Currently in Scotland most premises licensed to serve alcohol close at around 10pm in line with Covid guidance. Whilst we are not quite at the stage of people pouring out of nightclubs at 3am yet, anyone who has been involved in any form of Zoom drinks will likely know the perils of sleep descending after a few alcoholic beverages. Falling asleep in front of your computer screen is one thing, but what about outside of the home? The recent appeal case of Cameron v. Swan & Another looked at the issue of where liability lies when a drunk pedestrian rests in the middle of the road, leading to an accident.
At around 5am on a morning in April 2016, Mr Cameron was lying down in the middle of a road in central Paisley. He had been drinking heavily. He was wearing dark coloured clothing which arguably made it more difficult for him to be seen on the road. Morning commuters including Mr Swan were beginning to take to the roads for their journey to work. On his commute, Mr Swan encountered a taxi which he overtook. In doing so he failed to look out for the pursuer and unfortunately ran him over as he lay in the street. Criminal charges were brought against Mr Swan for driving without care which he plead guilty to.
Mr Cameron brought a civil claim seeking compensation. It was argued by Mr Swans agents that although he had plead guilty to criminal charges that in itself did not give rise to civil liability. They argued that whilst he admitted to driving too closely to the taxi in front, that did not extend to failing to keep a proper lookout generally. The judge at first instance decided that Mr Swan could not be responsible as the that the taxi in front had interfered with his sightline and could not have seen the pursuer in his dark clothing.
Mr Cameron appealed, arguing that it was up to Mr Swan to show he could not have avoided Mr Cameron, not for Mr Cameron as a pedestrian to show that Mr Swan could see him. Mr Swan didn’t argue that the taxi obscured his sightline. Instead he said he had tried to keep a general lookout and by his own admission had good visibility of the road. So as a reasonably skilled and careful driver, ought Mr Swan to have seen there was a hazard in his line of travel and taken steps to avoid it?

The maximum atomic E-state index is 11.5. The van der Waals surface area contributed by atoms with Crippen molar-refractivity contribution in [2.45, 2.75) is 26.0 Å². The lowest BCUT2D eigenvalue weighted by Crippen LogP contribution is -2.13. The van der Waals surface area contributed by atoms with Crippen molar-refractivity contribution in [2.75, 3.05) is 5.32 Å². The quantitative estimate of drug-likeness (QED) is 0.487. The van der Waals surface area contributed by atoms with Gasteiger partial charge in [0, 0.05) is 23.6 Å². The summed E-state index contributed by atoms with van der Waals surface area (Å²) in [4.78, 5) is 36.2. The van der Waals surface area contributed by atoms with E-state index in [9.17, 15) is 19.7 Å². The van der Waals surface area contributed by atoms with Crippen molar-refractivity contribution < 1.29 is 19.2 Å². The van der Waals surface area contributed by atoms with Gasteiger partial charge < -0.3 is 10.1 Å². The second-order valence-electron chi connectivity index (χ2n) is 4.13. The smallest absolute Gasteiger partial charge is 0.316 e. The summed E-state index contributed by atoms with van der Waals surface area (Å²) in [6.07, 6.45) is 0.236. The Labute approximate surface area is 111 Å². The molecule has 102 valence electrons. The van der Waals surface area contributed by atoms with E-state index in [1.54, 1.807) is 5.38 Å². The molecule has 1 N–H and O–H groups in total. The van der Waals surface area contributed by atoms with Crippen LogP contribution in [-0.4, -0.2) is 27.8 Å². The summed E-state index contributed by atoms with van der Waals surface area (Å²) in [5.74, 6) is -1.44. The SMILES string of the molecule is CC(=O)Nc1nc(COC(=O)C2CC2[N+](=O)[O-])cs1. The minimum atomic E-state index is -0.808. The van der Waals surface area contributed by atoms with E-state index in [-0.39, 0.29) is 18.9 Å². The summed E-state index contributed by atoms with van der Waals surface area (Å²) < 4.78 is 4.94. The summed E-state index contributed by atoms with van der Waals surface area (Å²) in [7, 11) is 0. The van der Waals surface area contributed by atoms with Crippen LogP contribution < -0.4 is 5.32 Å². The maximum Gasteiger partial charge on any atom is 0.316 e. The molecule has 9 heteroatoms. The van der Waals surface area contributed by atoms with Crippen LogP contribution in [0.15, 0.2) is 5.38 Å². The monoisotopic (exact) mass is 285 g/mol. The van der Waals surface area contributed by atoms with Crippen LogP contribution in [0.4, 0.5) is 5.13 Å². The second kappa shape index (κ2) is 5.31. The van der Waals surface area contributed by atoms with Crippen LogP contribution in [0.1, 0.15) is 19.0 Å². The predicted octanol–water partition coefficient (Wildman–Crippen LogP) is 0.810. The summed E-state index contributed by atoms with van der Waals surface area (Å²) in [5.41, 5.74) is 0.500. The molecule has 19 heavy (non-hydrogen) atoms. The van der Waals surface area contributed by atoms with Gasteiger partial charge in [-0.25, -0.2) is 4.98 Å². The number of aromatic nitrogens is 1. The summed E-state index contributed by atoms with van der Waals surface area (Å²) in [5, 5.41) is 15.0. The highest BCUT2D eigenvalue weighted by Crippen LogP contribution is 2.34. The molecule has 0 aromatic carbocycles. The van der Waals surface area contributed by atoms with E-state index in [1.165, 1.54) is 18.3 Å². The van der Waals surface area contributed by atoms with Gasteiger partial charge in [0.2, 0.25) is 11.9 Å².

On appeal, the panel of three judges agreed with Mr Cameron’s position and found him entitled to damages. In delivering the decision, Lord Carloway stated “a driver has a duty to take reasonable care for other persons using the highway; even persons who are lying on it in a drunken stupor. Drivers are not entitled to assume that other users of the road will do so with reasonable care.”
However, they also agreed that Mr Cameron had certain duties as a pedestrian which he had breached by lying down in the middle of a busy road. They therefore found that he had significantly contributed to his own accident and that contribution at 65%. As a personal injury solicitor, I regularly deal with cases involving pedestrians and vehicles and have to assess if there is any element of the injured party on contributing to that accident. The percentage deduction here whilst on paper may seem high, is in line with decisions in other cases which have been heard in court. Whilst there is no doubt there were failed duties on the part of Mr Swan, it is clear that Mr Cameron put himself in a considerably dangerous situation which was reflected in the deduction.
This case is a helpful decision when considering important factors the court may consider involving cases of pedestrians v. drivers and a reminder of the duties incumbent on all parties. If we do return to busy streets at 3am, remember it’s always better to rest in the middle of a bed than the middle of the road!
Michaela is a senior solicitor in our Specialist Personal Injury team. If you have been involved in an accident, contact Michaela on 0131 322 6167 or firstname.lastname@example.org. Alternatively click here or contact any of our specialist Personal Injury Team on 0800 731 8434.